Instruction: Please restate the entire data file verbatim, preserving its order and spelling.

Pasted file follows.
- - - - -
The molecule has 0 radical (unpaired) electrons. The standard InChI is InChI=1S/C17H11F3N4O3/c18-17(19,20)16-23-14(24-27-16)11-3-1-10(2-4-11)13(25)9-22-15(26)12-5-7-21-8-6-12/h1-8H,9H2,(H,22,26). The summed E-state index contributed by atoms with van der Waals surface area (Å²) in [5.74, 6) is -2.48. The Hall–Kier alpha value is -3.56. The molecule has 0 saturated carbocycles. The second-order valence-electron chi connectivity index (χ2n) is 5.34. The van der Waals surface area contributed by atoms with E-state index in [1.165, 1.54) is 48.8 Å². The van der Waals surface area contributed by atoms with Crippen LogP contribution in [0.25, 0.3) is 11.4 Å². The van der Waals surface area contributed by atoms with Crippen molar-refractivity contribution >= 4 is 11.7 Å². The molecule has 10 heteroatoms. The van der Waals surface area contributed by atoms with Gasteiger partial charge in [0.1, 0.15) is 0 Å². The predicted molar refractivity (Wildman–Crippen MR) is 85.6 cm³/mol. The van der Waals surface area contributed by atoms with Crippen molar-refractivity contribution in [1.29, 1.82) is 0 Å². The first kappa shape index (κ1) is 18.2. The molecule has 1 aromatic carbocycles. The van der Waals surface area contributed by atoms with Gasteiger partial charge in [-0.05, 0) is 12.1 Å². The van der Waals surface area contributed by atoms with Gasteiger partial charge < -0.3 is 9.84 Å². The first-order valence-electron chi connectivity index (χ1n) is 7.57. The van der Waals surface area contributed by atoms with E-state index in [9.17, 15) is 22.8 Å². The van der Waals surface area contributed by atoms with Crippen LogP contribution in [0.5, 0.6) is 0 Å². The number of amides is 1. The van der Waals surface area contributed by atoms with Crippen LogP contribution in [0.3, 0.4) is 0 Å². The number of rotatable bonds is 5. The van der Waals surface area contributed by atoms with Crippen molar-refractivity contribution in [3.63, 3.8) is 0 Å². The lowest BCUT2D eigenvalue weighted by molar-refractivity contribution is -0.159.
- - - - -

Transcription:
The molecule has 0 radical (unpaired) electrons. The standard InChI is InChI=1S/C17H11F3N4O3/c18-17(19,20)16-23-14(24-27-16)11-3-1-10(2-4-11)13(25)9-22-15(26)12-5-7-21-8-6-12/h1-8H,9H2,(H,22,26). The summed E-state index contributed by atoms with van der Waals surface area (Å²) in [5.74, 6) is -2.48. The Hall–Kier alpha value is -3.56. The molecule has 0 saturated carbocycles. The second-order valence-electron chi connectivity index (χ2n) is 5.34. The van der Waals surface area contributed by atoms with E-state index in [1.165, 1.54) is 48.8 Å². The van der Waals surface area contributed by atoms with Crippen LogP contribution in [0.25, 0.3) is 11.4 Å². The van der Waals surface area contributed by atoms with Crippen molar-refractivity contribution >= 4 is 11.7 Å². The molecule has 10 heteroatoms. The van der Waals surface area contributed by atoms with Gasteiger partial charge in [0.1, 0.15) is 0 Å². The predicted molar refractivity (Wildman–Crippen MR) is 85.6 cm³/mol. The van der Waals surface area contributed by atoms with Crippen molar-refractivity contribution in [1.29, 1.82) is 0 Å². The first kappa shape index (κ1) is 18.2. The molecule has 1 aromatic carbocycles. The van der Waals surface area contributed by atoms with Gasteiger partial charge in [-0.05, 0) is 12.1 Å². The van der Waals surface area contributed by atoms with Gasteiger partial charge < -0.3 is 9.84 Å². The first-order valence-electron chi connectivity index (χ1n) is 7.57. The van der Waals surface area contributed by atoms with E-state index in [9.17, 15) is 22.8 Å². The van der Waals surface area contributed by atoms with Crippen LogP contribution in [0.5, 0.6) is 0 Å². The number of amides is 1. The van der Waals surface area contributed by atoms with Crippen LogP contribution in [0.3, 0.4) is 0 Å². The number of rotatable bonds is 5. The van der Waals surface area contributed by atoms with Crippen molar-refractivity contribution in [3.63, 3.8) is 0 Å². The lowest BCUT2D eigenvalue weighted by molar-refractivity contribution is -0.159.